2. Improve Transparency

To make content more accessible, cultural heritage organisations need to take an honest and transparent approach, highlighting what is currently being done to improve accessibility, and what current barriers D/deaf and visually impaired people may face when trying to view the organisation’s social media content. It is likely that honesty like this could better encourage D/deaf and visually impaired audiences to view cultural heritage social media content, knowing what practices have been put into place to ensure equal access.

3. Ensure Appropriate Language and Terminology

Getting your language and terminology right is extremely important as it can have an enormous impact on the experience D/deaf and visually impaired people have with an organisation. Using appropriate terminology can enable people to feel more comfortable and included within the organisation. This can be done by actively involving D/deaf and visually impaired people in conversations about the terminology used. This will ensure that organisations do not marginalise communities, nor cause offence to any group.

4. Develop Better Inclusion and Representation

Long term, organisations must better include D/deaf and visually impaired people in their practices, gaining a better understanding of their perspective, and lived experiences. This could be done by getting advice on issues such as terminology and language and getting feedback on the accessibility of the content being produced.

5. Develop a Digital Communications Policy/Strategy

Digital policies/strategies can provide useful guidance on issues of accessibility and inclusivity, raise awareness of successful digital approaches, and may improve the consistency of social media content. Digital strategy guidance and resources include the Digital Culture Network’s “Introduction to Digital Strategy” and Cogapp’s “Digital Strategy for Museums” guide.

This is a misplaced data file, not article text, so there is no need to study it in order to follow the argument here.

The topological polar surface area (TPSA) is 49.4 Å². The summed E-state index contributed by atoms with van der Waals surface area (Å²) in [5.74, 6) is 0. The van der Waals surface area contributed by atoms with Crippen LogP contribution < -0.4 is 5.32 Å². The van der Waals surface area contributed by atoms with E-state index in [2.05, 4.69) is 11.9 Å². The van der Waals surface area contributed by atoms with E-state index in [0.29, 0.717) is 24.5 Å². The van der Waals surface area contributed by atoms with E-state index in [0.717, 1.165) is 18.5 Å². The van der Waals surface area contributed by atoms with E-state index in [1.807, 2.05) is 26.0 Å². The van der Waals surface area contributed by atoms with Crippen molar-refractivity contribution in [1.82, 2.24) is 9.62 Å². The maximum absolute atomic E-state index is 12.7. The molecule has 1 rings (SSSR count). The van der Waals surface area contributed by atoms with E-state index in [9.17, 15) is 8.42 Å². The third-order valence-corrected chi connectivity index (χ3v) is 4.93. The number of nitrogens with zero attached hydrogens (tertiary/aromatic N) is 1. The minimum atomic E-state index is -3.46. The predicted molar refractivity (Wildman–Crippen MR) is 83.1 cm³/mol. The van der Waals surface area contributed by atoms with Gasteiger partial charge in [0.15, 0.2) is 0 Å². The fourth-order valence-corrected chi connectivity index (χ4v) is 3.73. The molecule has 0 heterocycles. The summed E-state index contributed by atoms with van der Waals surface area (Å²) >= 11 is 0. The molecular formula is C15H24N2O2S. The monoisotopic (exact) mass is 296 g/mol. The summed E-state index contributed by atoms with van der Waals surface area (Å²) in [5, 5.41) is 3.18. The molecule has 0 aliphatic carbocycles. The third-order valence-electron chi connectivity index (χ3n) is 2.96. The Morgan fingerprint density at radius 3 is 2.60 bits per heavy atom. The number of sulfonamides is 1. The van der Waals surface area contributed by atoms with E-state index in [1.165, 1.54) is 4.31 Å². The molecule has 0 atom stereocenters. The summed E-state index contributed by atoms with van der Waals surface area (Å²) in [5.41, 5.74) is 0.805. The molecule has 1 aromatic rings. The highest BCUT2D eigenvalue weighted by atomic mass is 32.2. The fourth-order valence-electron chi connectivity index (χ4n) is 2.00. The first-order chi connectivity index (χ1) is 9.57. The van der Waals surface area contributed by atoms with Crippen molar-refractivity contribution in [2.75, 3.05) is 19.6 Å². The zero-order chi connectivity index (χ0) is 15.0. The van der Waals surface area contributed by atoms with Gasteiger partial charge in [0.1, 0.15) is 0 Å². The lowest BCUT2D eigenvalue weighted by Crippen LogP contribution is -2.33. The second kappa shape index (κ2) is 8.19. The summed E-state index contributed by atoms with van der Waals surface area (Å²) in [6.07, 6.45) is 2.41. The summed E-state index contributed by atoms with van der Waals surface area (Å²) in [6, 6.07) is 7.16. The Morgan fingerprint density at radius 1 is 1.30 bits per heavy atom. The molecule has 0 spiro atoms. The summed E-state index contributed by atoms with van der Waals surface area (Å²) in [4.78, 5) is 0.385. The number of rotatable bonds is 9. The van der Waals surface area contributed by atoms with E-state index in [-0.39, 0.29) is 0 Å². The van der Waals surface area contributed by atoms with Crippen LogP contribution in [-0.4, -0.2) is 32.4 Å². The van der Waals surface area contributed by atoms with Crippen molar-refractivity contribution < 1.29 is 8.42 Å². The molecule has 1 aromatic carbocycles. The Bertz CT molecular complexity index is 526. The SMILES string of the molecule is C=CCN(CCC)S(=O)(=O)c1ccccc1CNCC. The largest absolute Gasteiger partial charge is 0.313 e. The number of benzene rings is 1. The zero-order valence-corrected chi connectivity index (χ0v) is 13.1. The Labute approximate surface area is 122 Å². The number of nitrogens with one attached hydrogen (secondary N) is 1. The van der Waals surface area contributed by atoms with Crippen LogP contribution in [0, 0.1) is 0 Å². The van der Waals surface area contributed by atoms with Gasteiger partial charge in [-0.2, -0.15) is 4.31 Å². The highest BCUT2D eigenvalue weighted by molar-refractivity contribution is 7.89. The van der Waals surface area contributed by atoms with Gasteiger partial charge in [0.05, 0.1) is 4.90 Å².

Headshot of a smiling young woman with blonde hair. She is wearing a green woolly hat and a green turtleneck jumper. She is outside and you can see the sea behind her with a green hill to her right.

This guide was written by Eve Alderson. Eve completed her MSc Museum Studies at the University of Glasgow in 2021, writing her dissertation in collaboration with Glasgow City Heritage Trust. She currently works as a Philanthropy Executive at the National Railway Museum

You might also be interested in...

Glasgow Historic Environment: A Snapshot – 2019

Ever wondered which buildings in your neighbourhood are listed, or even on Scotland’s Buildings at Risk Register?

Our new interactive map shows data collated between February and April 2018 which gives a snapshot of the current state of Glasgow’s historic built environment.

Blog Post: Ghosts and Zombies

Read our latest blog post about our Ghost Signs of Glasgow project, pondering the nature of ghost signs and what they tell us about the urban landscape.

Enjoy Family Fun with our Kids Trails!

Download our Kid’s Heritage Trails!

Become a Friend of Glasgow City Heritage Trust

Each year, our events help over 2000 people to understand and appreciate Glasgow's irreplaceable built heritage. Can you help us to reach more people?

We are hugely grateful for the support of our Friends whose subscriptions help cover the costs of these events, thereby ensuring accessible pricing for everyone in Glasgow in these challenging times.

The easiest way to support the Trust’s work is to join our Friends scheme. Our tiered loyalty scheme means you can choose the level that’s right for you.